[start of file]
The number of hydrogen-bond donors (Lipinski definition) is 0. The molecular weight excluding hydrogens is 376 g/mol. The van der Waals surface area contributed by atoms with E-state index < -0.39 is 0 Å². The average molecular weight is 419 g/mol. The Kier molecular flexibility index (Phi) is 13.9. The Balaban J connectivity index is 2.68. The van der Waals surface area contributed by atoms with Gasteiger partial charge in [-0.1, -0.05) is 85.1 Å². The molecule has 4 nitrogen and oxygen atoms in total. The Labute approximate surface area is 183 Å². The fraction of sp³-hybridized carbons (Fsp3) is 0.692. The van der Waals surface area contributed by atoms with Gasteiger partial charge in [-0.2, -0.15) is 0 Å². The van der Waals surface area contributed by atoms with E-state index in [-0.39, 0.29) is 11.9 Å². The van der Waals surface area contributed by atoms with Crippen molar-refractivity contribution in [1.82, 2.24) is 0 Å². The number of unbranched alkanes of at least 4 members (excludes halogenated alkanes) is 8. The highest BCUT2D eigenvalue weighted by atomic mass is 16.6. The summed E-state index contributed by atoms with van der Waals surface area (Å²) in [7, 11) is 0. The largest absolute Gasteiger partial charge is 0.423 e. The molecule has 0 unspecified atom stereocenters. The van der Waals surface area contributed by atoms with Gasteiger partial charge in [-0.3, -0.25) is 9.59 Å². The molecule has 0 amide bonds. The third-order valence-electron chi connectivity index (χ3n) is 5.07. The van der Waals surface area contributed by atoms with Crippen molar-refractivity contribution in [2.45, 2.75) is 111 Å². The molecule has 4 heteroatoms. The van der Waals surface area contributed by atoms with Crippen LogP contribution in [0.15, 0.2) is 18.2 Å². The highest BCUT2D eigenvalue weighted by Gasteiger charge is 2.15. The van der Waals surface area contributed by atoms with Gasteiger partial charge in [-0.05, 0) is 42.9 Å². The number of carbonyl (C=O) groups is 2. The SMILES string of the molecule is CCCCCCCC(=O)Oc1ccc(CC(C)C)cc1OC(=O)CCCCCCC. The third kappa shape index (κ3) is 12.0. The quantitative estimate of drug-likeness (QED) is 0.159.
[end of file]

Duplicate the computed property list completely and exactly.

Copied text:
The number of hydrogen-bond donors (Lipinski definition) is 0. The molecular weight excluding hydrogens is 376 g/mol. The van der Waals surface area contributed by atoms with E-state index < -0.39 is 0 Å². The average molecular weight is 419 g/mol. The Kier molecular flexibility index (Phi) is 13.9. The Balaban J connectivity index is 2.68. The van der Waals surface area contributed by atoms with Gasteiger partial charge in [-0.1, -0.05) is 85.1 Å². The molecule has 4 nitrogen and oxygen atoms in total. The Labute approximate surface area is 183 Å². The fraction of sp³-hybridized carbons (Fsp3) is 0.692. The van der Waals surface area contributed by atoms with Gasteiger partial charge in [-0.2, -0.15) is 0 Å². The van der Waals surface area contributed by atoms with E-state index in [-0.39, 0.29) is 11.9 Å². The van der Waals surface area contributed by atoms with Crippen molar-refractivity contribution in [1.82, 2.24) is 0 Å². The number of unbranched alkanes of at least 4 members (excludes halogenated alkanes) is 8. The highest BCUT2D eigenvalue weighted by atomic mass is 16.6. The summed E-state index contributed by atoms with van der Waals surface area (Å²) in [7, 11) is 0. The largest absolute Gasteiger partial charge is 0.423 e. The molecule has 0 unspecified atom stereocenters. The van der Waals surface area contributed by atoms with Gasteiger partial charge in [-0.3, -0.25) is 9.59 Å². The molecule has 0 amide bonds. The third-order valence-electron chi connectivity index (χ3n) is 5.07. The van der Waals surface area contributed by atoms with Crippen molar-refractivity contribution in [2.45, 2.75) is 111 Å². The molecule has 4 heteroatoms. The van der Waals surface area contributed by atoms with Crippen LogP contribution in [0.15, 0.2) is 18.2 Å². The highest BCUT2D eigenvalue weighted by Gasteiger charge is 2.15. The van der Waals surface area contributed by atoms with Gasteiger partial charge in [-0.05, 0) is 42.9 Å². The number of carbonyl (C=O) groups is 2. The SMILES string of the molecule is CCCCCCCC(=O)Oc1ccc(CC(C)C)cc1OC(=O)CCCCCCC. The third kappa shape index (κ3) is 12.0. The quantitative estimate of drug-likeness (QED) is 0.159.